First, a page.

I had the privilege to visit various robotic milking farms recently, based in Cheshire, Shropshire and Pembrokeshire.
I spent time with each farm to learn about their robotic milking system and how it works for them and their farm.
The farms have installed robots over the past 10 years and feel it has been the best decision they’ve made for them and their farm. For some the decision was made to invest and change the system, or leave the industry, for others it was a management decision made to streamline the business. But the key point that came across is that they either didn’t like the actual milking of the cows or felt time spent in the parlour was wasted.
By stopping the physical act of milking they have become cow managers.
Instead of 4 hours a day milking, most hours are better spent, there is time to sit and think about genetics and sires, there is time to formulate the best nutrition, there is time to look at alternative markets, there is time to observe bulling cows, there is time to be flexible.
The greatest gift the robot can give you is the gift of time, no longer ruled by a 4.30am start or having to be back in the parlour by 3.30pm, time is yours to spend how you wish. Routine jobs still need to be done, but they can be done in your time, it means that you can see the children off to school, watch the school play or stay at the show until 6!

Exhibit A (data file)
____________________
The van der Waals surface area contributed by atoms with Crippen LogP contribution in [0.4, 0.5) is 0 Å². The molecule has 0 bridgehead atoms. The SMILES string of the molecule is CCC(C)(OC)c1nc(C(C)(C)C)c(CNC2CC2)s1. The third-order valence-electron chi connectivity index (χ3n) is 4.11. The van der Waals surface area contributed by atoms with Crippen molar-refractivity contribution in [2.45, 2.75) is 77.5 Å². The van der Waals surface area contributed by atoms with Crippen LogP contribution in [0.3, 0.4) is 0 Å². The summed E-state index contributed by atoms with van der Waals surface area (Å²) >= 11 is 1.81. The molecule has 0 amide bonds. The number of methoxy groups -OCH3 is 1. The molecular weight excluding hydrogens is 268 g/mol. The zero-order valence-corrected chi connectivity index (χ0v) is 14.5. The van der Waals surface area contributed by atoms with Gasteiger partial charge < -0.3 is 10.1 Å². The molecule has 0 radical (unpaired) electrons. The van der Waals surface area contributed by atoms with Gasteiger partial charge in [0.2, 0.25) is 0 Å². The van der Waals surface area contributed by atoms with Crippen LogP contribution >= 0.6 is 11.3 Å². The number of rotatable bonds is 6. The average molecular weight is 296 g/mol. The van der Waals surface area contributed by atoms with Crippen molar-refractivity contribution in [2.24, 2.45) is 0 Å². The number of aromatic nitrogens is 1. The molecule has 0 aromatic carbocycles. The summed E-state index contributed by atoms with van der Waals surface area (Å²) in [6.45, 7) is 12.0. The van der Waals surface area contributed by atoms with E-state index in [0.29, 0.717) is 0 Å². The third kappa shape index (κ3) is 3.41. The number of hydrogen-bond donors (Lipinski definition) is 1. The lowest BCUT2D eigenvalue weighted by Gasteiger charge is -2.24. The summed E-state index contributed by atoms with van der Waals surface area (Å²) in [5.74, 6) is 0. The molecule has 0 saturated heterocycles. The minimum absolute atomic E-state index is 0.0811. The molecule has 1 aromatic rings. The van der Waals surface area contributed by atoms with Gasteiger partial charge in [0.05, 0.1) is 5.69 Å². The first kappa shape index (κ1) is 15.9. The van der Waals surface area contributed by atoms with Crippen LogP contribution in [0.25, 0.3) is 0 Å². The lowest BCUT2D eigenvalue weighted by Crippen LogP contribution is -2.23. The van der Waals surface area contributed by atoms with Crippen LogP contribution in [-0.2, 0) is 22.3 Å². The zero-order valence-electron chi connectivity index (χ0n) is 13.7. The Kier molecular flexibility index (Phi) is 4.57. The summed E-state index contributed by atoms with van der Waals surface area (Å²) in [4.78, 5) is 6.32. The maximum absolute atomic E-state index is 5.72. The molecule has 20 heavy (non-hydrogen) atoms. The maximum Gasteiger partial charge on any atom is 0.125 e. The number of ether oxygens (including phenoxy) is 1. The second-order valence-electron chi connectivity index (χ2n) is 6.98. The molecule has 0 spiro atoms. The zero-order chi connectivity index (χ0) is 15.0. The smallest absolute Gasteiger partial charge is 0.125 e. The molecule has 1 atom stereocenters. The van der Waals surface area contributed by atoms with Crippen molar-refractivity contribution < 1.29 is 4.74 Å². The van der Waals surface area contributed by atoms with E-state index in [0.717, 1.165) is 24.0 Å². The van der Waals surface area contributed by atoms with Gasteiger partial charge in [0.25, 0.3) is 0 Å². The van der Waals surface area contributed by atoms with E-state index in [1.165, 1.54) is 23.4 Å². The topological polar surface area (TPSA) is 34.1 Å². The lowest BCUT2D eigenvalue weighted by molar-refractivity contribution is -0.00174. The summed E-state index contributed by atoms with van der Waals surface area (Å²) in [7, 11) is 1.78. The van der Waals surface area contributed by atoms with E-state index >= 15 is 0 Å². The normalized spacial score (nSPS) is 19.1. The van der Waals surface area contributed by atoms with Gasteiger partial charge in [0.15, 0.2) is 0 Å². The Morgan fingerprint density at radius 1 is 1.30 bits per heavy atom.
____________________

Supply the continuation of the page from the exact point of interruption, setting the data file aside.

The Lely robot collects a lot of information about each individual cow. This data, although daunting at first, can be put in order of preference and is an excellent tool. The A4 and A5 have activity and rumination reports, along with information about if your cow is not eating ,her yield, spikes in temperature, daily milk testing, cell counts and much much more. The data, once you’ve stopped being daunted by it, is easy to read, the cows that have potential issues are flagged up at the top of the screen, with all the information you need about that individual.
The cows I observed were relaxed no signs of bullying, no apparent matriarch ruling the shed. Cows lying down, chewing the cud, grazing the feed passage, waiting calmly to be milked, the cows looked healthy, they looked well, especially as most are averaging 28 – 34 litres a day.
1 farmer I met with was 2 members of staff down, but there wasn’t the frantic rushing and stress to milk, feed, scrape, the robots did the milking the Vector the feeding, all he had to do was check the data, pen up any late / slow milkers, and observe for bulling cows.
Labour is an issue facing all farms, especially when the farmer does want to get away. Staff trained to use robots are invaluable, as is a neighbour who can be called upon, if the robot needs some attention.
A robot system can revolutionise a family farm, it can free up time to be used as you want. However, robots need to suit the farm you have not the farm you want.
Some still believe that a parlour is the best way to milk cows, and if it suits you and your farm and is done to the best of your ability it will be the best way for you. The robot does not take away the need to be the best cow manager, as with any system it is only as good as the person running it.